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Archive for March, 2013

Smarter Businesses Focus on the Intangibles

Friday, March 22nd, 2013

Too many times I see small business hiding itself in a closed cupboard under a misconception that the hiding is effective protection. By that I mean they’re trying to hide their products and techniques. The simple fact is that a bar of soap is a bar of soap. Is a bar of soap.

What I mean to say is that anything tangible about your business can be stolen by a competitor. Your product can be reverse engineered, staff can be poached, processes can be copied. There isn’t much in the tangible realm that can’t be copied or stolen in short order once a determined entity puts you in their sites.

Competitors can also copy your technology, critical personnel, logo, uniforms and location. It’s all tangible, so it can all be copied or stolen.

In that sense, I find the idea of small businesses hiding in a dark cupboard counter-productive. There is no long-term competitive advantage to be had in a handful of easily copied pieces. It’s really a hand of fool’s sawdust.

The sustainable value in your small business isn’t directly in the product. You can change products or adapt your product line, especially if you’re small and strategically nimble. The real value isn’t in your manager, your chemist or your financial management. They can be replaced with a little hiccup even if the poached staff take away your secrets.

I’d suggest that in small business it’s even advantageous to see critical staff and skills move around the industry (cross-pollination of ideas). Silicon Valley is a great example of that cross-pollination in hyper-drive.

Your design, logo, uniforms, price, distribution and location can and probably will be copied or stolen, too. If you’re turning healthy profit from a market it’s the equivalent of dripping fresh blood over a coral reef. The predators want some of your action.

Small business needs to spend more time outside the cupboard working on those intangibles. Building relatioships. Fostering synergies between people and processes. Building brand equity.

Intangibles are what really provide long-term competitive advantage in business, not the fragrance profile of a soap, or a distribution channel. Focus on what can’t be copied or stolen by your competitors.

Old Film:: Bill Franklin, my Father & Peter

Friday, March 15th, 2013

I’m not certain who Bill Franklin was but I think for a while he may have lived with my grandparents in George Town, Tasmania. This photograph was scanned from a 6cm x 9cm film negative made by my grandmother Elvie Ruth Bonner (1901-1986). As my older brother Peter (nowdays better known as the CEO of Transend Networks Pty Ltd) is nine years older than me it’s a decent enough guess to put this photograph as being made somewhere in the very late 1950s. My father, Lionel Bruce Clark, is holding his first child, a boy.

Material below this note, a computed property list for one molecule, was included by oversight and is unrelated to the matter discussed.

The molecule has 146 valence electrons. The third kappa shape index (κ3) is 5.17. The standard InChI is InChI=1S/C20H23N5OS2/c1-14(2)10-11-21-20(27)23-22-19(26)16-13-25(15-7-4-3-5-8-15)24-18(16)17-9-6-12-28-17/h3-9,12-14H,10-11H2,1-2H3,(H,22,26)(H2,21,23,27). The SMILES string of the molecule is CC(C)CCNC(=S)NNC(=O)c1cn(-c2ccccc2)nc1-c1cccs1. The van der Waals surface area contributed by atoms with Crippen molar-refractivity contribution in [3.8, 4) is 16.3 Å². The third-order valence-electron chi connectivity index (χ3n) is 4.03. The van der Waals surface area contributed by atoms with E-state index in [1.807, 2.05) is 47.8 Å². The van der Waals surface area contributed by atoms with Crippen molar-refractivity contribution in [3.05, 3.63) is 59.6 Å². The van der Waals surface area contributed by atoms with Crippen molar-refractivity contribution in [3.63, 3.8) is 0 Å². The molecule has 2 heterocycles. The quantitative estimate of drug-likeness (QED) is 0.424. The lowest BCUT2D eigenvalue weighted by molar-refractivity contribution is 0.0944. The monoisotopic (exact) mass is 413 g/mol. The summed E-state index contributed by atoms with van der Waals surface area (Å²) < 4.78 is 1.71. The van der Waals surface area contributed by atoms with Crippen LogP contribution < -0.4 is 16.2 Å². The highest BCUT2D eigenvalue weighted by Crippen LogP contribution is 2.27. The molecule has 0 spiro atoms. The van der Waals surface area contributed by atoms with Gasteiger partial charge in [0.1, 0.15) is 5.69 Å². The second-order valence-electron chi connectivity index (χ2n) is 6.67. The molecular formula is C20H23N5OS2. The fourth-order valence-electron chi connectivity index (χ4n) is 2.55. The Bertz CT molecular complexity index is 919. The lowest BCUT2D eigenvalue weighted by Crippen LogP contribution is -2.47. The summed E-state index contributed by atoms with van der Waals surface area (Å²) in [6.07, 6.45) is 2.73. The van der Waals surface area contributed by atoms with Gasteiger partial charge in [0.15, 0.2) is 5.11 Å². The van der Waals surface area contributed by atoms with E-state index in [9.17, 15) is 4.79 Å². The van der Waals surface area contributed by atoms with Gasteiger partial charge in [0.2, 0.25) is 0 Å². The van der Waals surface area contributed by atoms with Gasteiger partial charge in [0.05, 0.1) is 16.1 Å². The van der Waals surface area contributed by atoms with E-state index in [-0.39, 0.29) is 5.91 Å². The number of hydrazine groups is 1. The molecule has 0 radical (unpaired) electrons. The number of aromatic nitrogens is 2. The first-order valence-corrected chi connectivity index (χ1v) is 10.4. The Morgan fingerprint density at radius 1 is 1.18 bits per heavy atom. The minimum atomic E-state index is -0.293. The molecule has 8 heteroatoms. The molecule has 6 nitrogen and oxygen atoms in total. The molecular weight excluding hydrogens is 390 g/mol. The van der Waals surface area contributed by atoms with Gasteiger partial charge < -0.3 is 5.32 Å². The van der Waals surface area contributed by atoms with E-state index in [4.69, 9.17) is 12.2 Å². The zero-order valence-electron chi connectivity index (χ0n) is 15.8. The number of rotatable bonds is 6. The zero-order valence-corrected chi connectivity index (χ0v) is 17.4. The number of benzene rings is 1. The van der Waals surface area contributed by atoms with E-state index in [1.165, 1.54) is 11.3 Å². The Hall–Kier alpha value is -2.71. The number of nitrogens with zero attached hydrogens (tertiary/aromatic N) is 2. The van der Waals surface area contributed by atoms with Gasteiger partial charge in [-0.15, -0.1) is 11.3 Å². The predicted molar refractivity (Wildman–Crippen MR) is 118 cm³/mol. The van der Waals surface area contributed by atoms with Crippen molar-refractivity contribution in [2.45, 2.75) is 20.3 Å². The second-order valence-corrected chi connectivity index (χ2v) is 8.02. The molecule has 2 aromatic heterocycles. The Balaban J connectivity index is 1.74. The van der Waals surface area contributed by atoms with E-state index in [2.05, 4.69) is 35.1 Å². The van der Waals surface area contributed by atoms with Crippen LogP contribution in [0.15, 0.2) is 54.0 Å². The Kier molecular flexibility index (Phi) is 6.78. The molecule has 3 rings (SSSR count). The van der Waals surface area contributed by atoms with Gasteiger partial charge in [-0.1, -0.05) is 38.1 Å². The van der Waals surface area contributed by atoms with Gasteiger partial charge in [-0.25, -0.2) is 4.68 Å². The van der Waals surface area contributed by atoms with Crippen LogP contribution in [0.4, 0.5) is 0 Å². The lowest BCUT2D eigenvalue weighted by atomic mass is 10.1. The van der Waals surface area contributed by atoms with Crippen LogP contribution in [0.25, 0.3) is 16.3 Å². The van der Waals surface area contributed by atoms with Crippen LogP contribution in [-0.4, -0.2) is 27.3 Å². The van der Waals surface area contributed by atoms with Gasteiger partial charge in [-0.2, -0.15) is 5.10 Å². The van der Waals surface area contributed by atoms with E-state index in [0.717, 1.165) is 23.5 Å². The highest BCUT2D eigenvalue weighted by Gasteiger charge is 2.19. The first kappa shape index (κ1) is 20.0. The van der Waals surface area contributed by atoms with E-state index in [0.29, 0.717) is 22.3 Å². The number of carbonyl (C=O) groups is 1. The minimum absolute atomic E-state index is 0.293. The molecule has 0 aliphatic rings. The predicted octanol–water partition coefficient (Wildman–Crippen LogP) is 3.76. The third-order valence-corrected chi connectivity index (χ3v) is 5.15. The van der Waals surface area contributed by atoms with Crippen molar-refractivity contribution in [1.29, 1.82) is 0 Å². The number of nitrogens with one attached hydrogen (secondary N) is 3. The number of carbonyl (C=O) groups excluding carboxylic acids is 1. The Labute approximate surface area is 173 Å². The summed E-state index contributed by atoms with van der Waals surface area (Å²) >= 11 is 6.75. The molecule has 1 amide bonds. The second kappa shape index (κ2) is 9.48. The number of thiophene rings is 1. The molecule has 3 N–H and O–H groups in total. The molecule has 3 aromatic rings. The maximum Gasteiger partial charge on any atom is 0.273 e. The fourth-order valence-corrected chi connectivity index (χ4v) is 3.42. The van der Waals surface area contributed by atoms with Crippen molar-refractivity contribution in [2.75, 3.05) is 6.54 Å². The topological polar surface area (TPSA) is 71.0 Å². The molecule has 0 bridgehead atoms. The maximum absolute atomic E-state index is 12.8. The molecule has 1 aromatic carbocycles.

Bill Franklin, my father & brother

Photographers Need to Stay on the F@%king Bus

Tuesday, March 12th, 2013

As an amateur photographer I often see people berated for creating derivative photography that looks too much like their influences. It’s too Cartier-Bresson or a recreation of a particular Avedon. Or the general style is of the type shot by somebody famous.

Which I’ve always thought of as pretty rich criticism – the underlying assumption being that a photograph is invalid unless it’s worthy of hanging as an original idea in New York’s MOMA (Museum of Modern Art).

Anyway, listening to Jeff Curto’s Camera Position podcast this week – Stay on the bus – introduced me to a brilliant metaphor. Contemporary photographer Arno Rafael Minkkinen likens the photographic journey to a bus. And he says the answer is to just stay on the fucking bus!

He says imagine you’re at Helsinki Bus Station and the bus order corresponds to the years that you’ve been a photographer. So at year 3 you jump onto bus number 3. Only, it becomes quickly apparent the work you thought was so brilliant and original has been done before. There’s already a Richard Avedon on board. So you get off the bus.

Two years later you get on bus number 5 and the same thing happens. Only this time there is already a Henri Cartier-Bresson on board and you get off the bus.

And again, at your tenth year, your fifteenth year, and your twentieth year you find the same thing happening. Somebody else has done what you thought was original. So you get off the bus and regroup to try to achieve something original.

OK I loosely retold that story. But it’s basically what you’ll hear on Jeff Curto’s podcast. The answer, says Arno, is to just stay on that fucking bus. Don’t get off just because someone has already done that before.

The reason is that after a while all of the buses from Helsinki Bus Station diverge. They might appear to travel in the same direction for a while but eventually you’ll split away from your influences into entirely new territory. Because you have your own ideas. You aren’t Cartier-Bresson or Avedon; you’re you.

Staying on the bus means you’ll get to that point. But getting off the bus every time you feel that you’re being derivative of your influences just means you don’t really get very far past the first few stops at the bus station.

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About the Author

Steven Clark Steven Clark - the stand up guy on this site

My name is Steven Clark (aka nortypig) and I live in Southern Tasmania. I have an MBA (Specialisation) and a Bachelor of Computing from the University of Tasmania. I'm a photographer making pictures with film. A web developer for money. A business consultant for fun. A journalist on paper. Dreams of owning the World. Idea champion. Paradox. Life partner to Megan.

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